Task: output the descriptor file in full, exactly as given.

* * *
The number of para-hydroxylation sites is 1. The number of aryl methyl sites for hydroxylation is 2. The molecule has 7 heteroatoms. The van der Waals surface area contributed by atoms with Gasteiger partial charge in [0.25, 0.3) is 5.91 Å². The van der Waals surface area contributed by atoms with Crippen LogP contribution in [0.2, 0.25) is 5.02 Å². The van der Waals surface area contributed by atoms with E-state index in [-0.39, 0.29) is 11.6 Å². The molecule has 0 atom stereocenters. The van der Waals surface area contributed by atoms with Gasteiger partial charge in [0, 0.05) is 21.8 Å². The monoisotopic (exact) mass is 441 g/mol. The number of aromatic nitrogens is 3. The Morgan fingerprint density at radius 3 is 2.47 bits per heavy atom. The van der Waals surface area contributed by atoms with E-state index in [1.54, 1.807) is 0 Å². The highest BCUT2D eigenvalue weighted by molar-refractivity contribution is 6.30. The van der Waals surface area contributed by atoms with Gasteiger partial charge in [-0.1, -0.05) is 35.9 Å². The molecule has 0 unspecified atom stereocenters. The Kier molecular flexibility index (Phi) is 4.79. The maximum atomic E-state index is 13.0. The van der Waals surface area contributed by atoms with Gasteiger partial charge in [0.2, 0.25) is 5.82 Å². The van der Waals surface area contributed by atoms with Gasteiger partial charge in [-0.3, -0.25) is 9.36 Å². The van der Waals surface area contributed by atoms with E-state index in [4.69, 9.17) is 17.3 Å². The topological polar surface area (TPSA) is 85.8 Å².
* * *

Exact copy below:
The number of para-hydroxylation sites is 1. The number of aryl methyl sites for hydroxylation is 2. The molecule has 7 heteroatoms. The van der Waals surface area contributed by atoms with Gasteiger partial charge in [0.25, 0.3) is 5.91 Å². The van der Waals surface area contributed by atoms with Crippen LogP contribution in [0.2, 0.25) is 5.02 Å². The van der Waals surface area contributed by atoms with E-state index in [-0.39, 0.29) is 11.6 Å². The molecule has 0 atom stereocenters. The van der Waals surface area contributed by atoms with Gasteiger partial charge in [0, 0.05) is 21.8 Å². The monoisotopic (exact) mass is 441 g/mol. The number of aromatic nitrogens is 3. The Morgan fingerprint density at radius 3 is 2.47 bits per heavy atom. The van der Waals surface area contributed by atoms with E-state index in [1.54, 1.807) is 0 Å². The highest BCUT2D eigenvalue weighted by molar-refractivity contribution is 6.30. The van der Waals surface area contributed by atoms with Gasteiger partial charge in [-0.1, -0.05) is 35.9 Å². The molecule has 0 unspecified atom stereocenters. The Kier molecular flexibility index (Phi) is 4.79. The maximum atomic E-state index is 13.0. The van der Waals surface area contributed by atoms with Gasteiger partial charge in [0.2, 0.25) is 5.82 Å². The van der Waals surface area contributed by atoms with Gasteiger partial charge in [-0.3, -0.25) is 9.36 Å². The van der Waals surface area contributed by atoms with E-state index in [4.69, 9.17) is 17.3 Å². The topological polar surface area (TPSA) is 85.8 Å².